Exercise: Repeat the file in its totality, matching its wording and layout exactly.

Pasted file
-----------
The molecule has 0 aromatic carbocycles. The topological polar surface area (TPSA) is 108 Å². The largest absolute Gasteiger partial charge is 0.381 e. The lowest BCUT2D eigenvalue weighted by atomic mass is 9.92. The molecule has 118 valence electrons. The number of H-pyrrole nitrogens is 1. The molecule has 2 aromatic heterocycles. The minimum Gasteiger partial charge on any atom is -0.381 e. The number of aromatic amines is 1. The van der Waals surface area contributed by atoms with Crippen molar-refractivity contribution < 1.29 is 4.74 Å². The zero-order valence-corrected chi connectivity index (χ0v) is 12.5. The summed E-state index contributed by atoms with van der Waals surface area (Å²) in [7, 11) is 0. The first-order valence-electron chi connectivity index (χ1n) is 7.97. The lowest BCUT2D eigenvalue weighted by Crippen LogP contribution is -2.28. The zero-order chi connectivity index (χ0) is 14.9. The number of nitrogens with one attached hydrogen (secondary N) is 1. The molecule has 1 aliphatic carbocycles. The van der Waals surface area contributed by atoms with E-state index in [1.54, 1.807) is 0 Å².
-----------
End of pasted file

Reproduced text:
The molecule has 0 aromatic carbocycles. The topological polar surface area (TPSA) is 108 Å². The largest absolute Gasteiger partial charge is 0.381 e. The lowest BCUT2D eigenvalue weighted by atomic mass is 9.92. The molecule has 118 valence electrons. The number of H-pyrrole nitrogens is 1. The molecule has 2 aromatic heterocycles. The minimum Gasteiger partial charge on any atom is -0.381 e. The number of aromatic amines is 1. The van der Waals surface area contributed by atoms with Crippen molar-refractivity contribution < 1.29 is 4.74 Å². The zero-order valence-corrected chi connectivity index (χ0v) is 12.5. The summed E-state index contributed by atoms with van der Waals surface area (Å²) in [7, 11) is 0. The first-order valence-electron chi connectivity index (χ1n) is 7.97. The lowest BCUT2D eigenvalue weighted by Crippen LogP contribution is -2.28. The zero-order chi connectivity index (χ0) is 14.9. The number of nitrogens with one attached hydrogen (secondary N) is 1. The molecule has 1 aliphatic carbocycles. The van der Waals surface area contributed by atoms with E-state index in [1.54, 1.807) is 0 Å².